The rumours are indeed true. The cal. 321 is back in production (probably for a Speedmaster remake).
Produced from the mid 1940s to 1968, the Lemania CH27 movement is best known as the Omega cal. 321, the hand-wound chronograph famous for being found in the Speedmaster that went to the Moon. Omega has just announced the cal. 321 has been revived, and will be made once again at Omega’s recently opened factory in Bienne.
The modern day cal. 321, pictured above, will be produced at a workshop specially set up for the movement, with a single watchmaker being responsible for each calibre, as well as the finished watch the movement goes into.
According to Omega, the revival of the cal. 321 was a two year project that started with a second generation original as a base. And just to make sure it was true to the original, “digital scanning technology” was used to see inside the Speedmaster ref. 105.003 worn by astronaut Gene Cernan on the Apollo 17 mission. It is perhaps no surprise that this comes just six months after Omega unveiled the 18”’CHRO chronograph, an 18-piece limited edition powered by vintage movements that had been thorough restored and remade.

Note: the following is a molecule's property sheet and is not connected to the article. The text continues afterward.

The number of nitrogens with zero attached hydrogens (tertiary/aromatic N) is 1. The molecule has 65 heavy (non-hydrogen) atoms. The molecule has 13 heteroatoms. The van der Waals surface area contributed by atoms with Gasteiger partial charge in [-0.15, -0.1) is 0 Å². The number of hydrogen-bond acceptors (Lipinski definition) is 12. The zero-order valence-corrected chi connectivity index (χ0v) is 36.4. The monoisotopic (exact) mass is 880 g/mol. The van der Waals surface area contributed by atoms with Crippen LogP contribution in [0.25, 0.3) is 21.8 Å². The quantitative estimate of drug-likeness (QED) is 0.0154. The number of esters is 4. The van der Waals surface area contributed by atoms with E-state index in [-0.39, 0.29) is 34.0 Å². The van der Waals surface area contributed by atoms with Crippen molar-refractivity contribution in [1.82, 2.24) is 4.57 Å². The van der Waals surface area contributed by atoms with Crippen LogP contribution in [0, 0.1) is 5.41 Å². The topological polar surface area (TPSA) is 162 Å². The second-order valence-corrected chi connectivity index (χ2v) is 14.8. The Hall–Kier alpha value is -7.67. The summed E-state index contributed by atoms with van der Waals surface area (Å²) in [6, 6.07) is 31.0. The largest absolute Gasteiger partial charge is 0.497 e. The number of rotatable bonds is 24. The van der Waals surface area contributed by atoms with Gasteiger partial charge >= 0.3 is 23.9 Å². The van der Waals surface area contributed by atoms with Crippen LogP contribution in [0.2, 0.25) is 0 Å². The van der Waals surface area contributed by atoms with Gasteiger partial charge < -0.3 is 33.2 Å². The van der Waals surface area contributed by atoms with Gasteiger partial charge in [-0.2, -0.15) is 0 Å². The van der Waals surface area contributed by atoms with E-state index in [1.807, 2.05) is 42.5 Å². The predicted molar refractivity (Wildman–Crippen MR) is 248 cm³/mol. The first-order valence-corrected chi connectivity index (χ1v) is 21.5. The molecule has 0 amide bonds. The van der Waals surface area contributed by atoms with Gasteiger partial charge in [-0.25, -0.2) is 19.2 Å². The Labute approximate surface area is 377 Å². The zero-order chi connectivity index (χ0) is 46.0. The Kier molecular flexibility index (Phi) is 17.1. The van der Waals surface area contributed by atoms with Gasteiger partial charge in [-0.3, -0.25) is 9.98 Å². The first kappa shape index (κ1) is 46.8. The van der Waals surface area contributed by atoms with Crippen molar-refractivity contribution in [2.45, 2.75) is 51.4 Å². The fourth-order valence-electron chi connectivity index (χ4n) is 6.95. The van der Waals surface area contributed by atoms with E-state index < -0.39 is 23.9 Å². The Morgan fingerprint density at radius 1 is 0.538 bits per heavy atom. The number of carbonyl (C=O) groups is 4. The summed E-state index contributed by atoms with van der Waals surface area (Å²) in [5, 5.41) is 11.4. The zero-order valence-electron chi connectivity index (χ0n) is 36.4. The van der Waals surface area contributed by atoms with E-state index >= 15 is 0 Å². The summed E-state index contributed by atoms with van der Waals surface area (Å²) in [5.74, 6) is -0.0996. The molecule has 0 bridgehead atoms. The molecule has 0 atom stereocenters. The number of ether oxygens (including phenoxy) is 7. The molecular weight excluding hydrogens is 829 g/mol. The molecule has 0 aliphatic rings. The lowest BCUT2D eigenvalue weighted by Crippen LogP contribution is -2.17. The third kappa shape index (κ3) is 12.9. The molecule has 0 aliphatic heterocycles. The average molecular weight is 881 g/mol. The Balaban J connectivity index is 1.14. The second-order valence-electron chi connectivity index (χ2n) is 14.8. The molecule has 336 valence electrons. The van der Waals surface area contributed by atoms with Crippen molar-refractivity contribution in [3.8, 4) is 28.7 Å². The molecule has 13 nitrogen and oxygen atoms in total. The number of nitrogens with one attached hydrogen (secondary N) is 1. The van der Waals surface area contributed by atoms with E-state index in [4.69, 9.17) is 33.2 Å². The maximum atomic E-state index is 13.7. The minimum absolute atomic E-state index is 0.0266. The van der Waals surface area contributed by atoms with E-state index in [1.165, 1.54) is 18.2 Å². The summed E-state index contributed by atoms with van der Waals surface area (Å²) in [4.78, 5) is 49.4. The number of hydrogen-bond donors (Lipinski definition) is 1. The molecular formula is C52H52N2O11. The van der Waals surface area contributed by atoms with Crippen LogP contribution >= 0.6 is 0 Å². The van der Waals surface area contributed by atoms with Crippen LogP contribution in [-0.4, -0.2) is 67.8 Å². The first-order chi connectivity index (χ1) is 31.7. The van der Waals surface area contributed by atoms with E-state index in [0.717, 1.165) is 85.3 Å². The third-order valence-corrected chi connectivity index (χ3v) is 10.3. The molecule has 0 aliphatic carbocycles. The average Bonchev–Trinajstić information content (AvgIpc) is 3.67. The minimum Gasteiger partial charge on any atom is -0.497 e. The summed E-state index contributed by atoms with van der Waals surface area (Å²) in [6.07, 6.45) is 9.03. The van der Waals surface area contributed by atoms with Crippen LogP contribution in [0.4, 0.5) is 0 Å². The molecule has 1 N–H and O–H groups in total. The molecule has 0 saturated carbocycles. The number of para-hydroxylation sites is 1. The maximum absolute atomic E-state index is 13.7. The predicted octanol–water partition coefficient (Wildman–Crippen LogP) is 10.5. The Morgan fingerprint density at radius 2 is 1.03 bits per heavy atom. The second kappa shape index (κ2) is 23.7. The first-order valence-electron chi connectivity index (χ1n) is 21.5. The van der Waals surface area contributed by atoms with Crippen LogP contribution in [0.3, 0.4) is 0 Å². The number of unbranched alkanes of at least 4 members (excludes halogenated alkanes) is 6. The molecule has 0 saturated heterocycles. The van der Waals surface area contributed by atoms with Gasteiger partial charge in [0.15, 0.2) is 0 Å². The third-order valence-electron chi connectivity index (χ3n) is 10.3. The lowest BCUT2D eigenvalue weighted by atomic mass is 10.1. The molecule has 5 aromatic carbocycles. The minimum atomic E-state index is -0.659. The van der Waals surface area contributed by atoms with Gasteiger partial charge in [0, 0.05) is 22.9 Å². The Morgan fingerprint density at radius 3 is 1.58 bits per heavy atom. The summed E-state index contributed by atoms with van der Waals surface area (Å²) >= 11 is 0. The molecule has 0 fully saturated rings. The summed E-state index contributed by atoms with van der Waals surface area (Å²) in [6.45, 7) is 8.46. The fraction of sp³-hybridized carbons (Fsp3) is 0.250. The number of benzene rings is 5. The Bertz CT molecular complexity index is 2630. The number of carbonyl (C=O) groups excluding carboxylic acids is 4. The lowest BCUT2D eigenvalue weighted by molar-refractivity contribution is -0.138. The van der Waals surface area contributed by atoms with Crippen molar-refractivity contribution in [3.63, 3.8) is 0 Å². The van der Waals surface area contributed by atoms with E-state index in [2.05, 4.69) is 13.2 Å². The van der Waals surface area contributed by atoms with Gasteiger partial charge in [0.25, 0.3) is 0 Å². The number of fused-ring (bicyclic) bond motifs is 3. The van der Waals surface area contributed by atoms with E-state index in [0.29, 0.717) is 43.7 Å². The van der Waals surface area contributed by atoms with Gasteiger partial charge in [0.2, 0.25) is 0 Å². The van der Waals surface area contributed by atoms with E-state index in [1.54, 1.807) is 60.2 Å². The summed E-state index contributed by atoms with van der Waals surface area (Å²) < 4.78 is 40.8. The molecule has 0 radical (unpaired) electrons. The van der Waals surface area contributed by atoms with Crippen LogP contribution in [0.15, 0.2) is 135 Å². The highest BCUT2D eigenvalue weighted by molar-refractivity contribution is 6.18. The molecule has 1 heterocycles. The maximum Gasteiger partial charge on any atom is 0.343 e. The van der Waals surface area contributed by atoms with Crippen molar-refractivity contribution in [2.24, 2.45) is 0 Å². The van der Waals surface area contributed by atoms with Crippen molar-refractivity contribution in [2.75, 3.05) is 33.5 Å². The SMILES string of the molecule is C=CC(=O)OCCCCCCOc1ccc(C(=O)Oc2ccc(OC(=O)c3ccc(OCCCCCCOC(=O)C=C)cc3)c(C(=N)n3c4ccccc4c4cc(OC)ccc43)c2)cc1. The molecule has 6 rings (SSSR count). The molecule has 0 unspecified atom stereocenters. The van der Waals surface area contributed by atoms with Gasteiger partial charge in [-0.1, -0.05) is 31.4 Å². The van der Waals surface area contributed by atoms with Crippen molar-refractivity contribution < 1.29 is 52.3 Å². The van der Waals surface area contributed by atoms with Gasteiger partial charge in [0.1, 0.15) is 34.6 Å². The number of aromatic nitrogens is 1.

It’s worth noting that although the original cal. 321 (and by extension the Lemania CH27 base) is related to the later Lemania cal. 2310 that was found in watches by the likes of Patek Philippe, Vacheron Constantin and Breguet, the cal. 321 and cal. 2310 are not identical.
Left unsaid in the announcement is the purpose of the revived cal. 321. But given that 2019 is the 50th anniversary of the Moon landing, it is an easy guess.
In the cal. 321 announcement Omega specifically mentions the Speedmaster ref. 105.003 “Ed White” and also the Speedmaster ref. 105.012. And rumours have been circulating that the 50th anniversary watches will include two vintage Speedmaster remakes. Stayed tuned for more.
Addition January 9, 2018: Included a note that the cal. 321 and cal. 2310 are not identical.Back to top.